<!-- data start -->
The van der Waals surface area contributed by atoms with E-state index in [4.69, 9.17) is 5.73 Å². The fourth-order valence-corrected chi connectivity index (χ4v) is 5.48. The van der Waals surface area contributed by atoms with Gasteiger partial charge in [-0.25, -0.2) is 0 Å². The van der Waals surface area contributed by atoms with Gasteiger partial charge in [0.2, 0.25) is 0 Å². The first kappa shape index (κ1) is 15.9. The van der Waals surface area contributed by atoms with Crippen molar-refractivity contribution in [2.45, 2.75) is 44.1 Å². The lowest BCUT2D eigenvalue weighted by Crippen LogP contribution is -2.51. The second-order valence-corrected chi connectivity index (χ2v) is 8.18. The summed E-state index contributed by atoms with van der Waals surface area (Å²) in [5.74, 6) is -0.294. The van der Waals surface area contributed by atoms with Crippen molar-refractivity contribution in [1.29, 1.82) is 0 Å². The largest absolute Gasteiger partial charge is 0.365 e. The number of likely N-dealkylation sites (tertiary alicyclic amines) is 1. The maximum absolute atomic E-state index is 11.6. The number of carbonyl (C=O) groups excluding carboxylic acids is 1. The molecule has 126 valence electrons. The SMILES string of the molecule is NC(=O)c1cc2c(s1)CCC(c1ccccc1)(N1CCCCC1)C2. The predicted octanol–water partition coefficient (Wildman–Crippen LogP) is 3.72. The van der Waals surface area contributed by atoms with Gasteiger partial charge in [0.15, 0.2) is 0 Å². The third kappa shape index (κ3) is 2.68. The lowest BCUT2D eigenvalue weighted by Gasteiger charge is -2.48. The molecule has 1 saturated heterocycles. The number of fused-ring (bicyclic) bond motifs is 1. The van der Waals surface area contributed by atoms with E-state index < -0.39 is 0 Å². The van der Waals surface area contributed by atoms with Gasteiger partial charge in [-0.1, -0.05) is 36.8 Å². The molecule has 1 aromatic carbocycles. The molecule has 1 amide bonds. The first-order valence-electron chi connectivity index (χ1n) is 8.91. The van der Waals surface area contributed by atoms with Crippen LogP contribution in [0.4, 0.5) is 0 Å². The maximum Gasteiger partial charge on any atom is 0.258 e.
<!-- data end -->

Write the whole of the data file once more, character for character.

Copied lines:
The van der Waals surface area contributed by atoms with E-state index in [4.69, 9.17) is 5.73 Å². The fourth-order valence-corrected chi connectivity index (χ4v) is 5.48. The van der Waals surface area contributed by atoms with Gasteiger partial charge in [-0.25, -0.2) is 0 Å². The van der Waals surface area contributed by atoms with Gasteiger partial charge in [0.2, 0.25) is 0 Å². The first kappa shape index (κ1) is 15.9. The van der Waals surface area contributed by atoms with Crippen molar-refractivity contribution in [2.45, 2.75) is 44.1 Å². The lowest BCUT2D eigenvalue weighted by Crippen LogP contribution is -2.51. The second-order valence-corrected chi connectivity index (χ2v) is 8.18. The summed E-state index contributed by atoms with van der Waals surface area (Å²) in [5.74, 6) is -0.294. The van der Waals surface area contributed by atoms with Crippen molar-refractivity contribution in [1.29, 1.82) is 0 Å². The largest absolute Gasteiger partial charge is 0.365 e. The number of likely N-dealkylation sites (tertiary alicyclic amines) is 1. The maximum absolute atomic E-state index is 11.6. The number of carbonyl (C=O) groups excluding carboxylic acids is 1. The molecule has 126 valence electrons. The SMILES string of the molecule is NC(=O)c1cc2c(s1)CCC(c1ccccc1)(N1CCCCC1)C2. The predicted octanol–water partition coefficient (Wildman–Crippen LogP) is 3.72. The van der Waals surface area contributed by atoms with Gasteiger partial charge in [0.15, 0.2) is 0 Å². The third kappa shape index (κ3) is 2.68. The lowest BCUT2D eigenvalue weighted by Gasteiger charge is -2.48. The molecule has 1 saturated heterocycles. The number of fused-ring (bicyclic) bond motifs is 1. The van der Waals surface area contributed by atoms with E-state index < -0.39 is 0 Å². The van der Waals surface area contributed by atoms with Gasteiger partial charge in [-0.1, -0.05) is 36.8 Å². The molecule has 1 aromatic carbocycles. The molecule has 1 amide bonds. The first-order valence-electron chi connectivity index (χ1n) is 8.91. The van der Waals surface area contributed by atoms with Crippen LogP contribution in [0.4, 0.5) is 0 Å². The maximum Gasteiger partial charge on any atom is 0.258 e.